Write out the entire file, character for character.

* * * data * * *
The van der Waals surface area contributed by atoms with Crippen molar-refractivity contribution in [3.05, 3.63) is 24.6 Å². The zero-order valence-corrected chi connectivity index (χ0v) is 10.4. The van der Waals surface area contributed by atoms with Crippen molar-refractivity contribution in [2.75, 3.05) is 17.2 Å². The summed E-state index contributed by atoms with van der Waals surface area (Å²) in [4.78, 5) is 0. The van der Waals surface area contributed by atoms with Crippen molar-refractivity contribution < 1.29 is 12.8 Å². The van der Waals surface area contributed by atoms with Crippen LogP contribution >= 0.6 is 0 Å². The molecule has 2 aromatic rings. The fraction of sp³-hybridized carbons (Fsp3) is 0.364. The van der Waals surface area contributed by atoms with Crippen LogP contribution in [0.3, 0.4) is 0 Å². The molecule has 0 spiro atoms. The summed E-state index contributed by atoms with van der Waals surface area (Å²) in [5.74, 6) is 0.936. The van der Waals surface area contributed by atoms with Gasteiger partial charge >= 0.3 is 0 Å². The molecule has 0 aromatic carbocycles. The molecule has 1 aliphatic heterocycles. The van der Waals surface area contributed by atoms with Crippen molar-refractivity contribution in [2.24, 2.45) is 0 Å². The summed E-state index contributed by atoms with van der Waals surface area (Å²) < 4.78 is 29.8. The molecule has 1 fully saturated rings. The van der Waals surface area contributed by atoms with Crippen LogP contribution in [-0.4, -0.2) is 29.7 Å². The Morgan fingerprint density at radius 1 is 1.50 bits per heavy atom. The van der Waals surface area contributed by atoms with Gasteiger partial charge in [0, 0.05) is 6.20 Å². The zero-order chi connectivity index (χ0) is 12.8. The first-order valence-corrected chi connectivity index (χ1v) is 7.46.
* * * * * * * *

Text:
The van der Waals surface area contributed by atoms with Crippen molar-refractivity contribution in [3.05, 3.63) is 24.6 Å². The zero-order valence-corrected chi connectivity index (χ0v) is 10.4. The van der Waals surface area contributed by atoms with Crippen molar-refractivity contribution in [2.75, 3.05) is 17.2 Å². The summed E-state index contributed by atoms with van der Waals surface area (Å²) in [4.78, 5) is 0. The van der Waals surface area contributed by atoms with Crippen molar-refractivity contribution < 1.29 is 12.8 Å². The van der Waals surface area contributed by atoms with Crippen LogP contribution >= 0.6 is 0 Å². The molecule has 2 aromatic rings. The fraction of sp³-hybridized carbons (Fsp3) is 0.364. The van der Waals surface area contributed by atoms with Crippen LogP contribution in [0.3, 0.4) is 0 Å². The molecule has 0 spiro atoms. The summed E-state index contributed by atoms with van der Waals surface area (Å²) in [5.74, 6) is 0.936. The van der Waals surface area contributed by atoms with Gasteiger partial charge >= 0.3 is 0 Å². The molecule has 0 aromatic carbocycles. The molecule has 1 aliphatic heterocycles. The van der Waals surface area contributed by atoms with Crippen molar-refractivity contribution in [2.24, 2.45) is 0 Å². The summed E-state index contributed by atoms with van der Waals surface area (Å²) < 4.78 is 29.8. The molecule has 1 fully saturated rings. The van der Waals surface area contributed by atoms with Crippen LogP contribution in [-0.4, -0.2) is 29.7 Å². The Morgan fingerprint density at radius 1 is 1.50 bits per heavy atom. The van der Waals surface area contributed by atoms with Gasteiger partial charge in [0, 0.05) is 6.20 Å². The zero-order chi connectivity index (χ0) is 12.8. The first-order valence-corrected chi connectivity index (χ1v) is 7.46.